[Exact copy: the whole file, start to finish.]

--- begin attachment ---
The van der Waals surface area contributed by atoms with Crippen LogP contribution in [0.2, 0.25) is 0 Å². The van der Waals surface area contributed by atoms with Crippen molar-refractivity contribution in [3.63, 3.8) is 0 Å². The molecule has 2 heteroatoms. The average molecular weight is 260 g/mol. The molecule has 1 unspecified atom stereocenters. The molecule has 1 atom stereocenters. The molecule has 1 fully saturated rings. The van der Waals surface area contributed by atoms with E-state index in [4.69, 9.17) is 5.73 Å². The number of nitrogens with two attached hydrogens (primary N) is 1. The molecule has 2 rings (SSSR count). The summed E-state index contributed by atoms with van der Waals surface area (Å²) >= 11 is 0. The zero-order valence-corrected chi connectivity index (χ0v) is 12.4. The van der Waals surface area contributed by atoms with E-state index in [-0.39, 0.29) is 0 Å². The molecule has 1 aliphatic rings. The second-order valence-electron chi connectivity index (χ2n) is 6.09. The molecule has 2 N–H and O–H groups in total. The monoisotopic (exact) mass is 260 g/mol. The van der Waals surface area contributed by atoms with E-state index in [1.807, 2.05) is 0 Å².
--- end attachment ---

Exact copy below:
The van der Waals surface area contributed by atoms with Crippen LogP contribution in [0.2, 0.25) is 0 Å². The van der Waals surface area contributed by atoms with Crippen molar-refractivity contribution in [3.63, 3.8) is 0 Å². The molecule has 2 heteroatoms. The average molecular weight is 260 g/mol. The molecule has 1 unspecified atom stereocenters. The molecule has 1 atom stereocenters. The molecule has 1 fully saturated rings. The van der Waals surface area contributed by atoms with E-state index in [4.69, 9.17) is 5.73 Å². The number of nitrogens with two attached hydrogens (primary N) is 1. The molecule has 2 rings (SSSR count). The summed E-state index contributed by atoms with van der Waals surface area (Å²) >= 11 is 0. The zero-order valence-corrected chi connectivity index (χ0v) is 12.4. The van der Waals surface area contributed by atoms with E-state index in [-0.39, 0.29) is 0 Å². The molecule has 1 aliphatic rings. The second-order valence-electron chi connectivity index (χ2n) is 6.09. The molecule has 2 N–H and O–H groups in total. The monoisotopic (exact) mass is 260 g/mol. The van der Waals surface area contributed by atoms with E-state index in [1.807, 2.05) is 0 Å².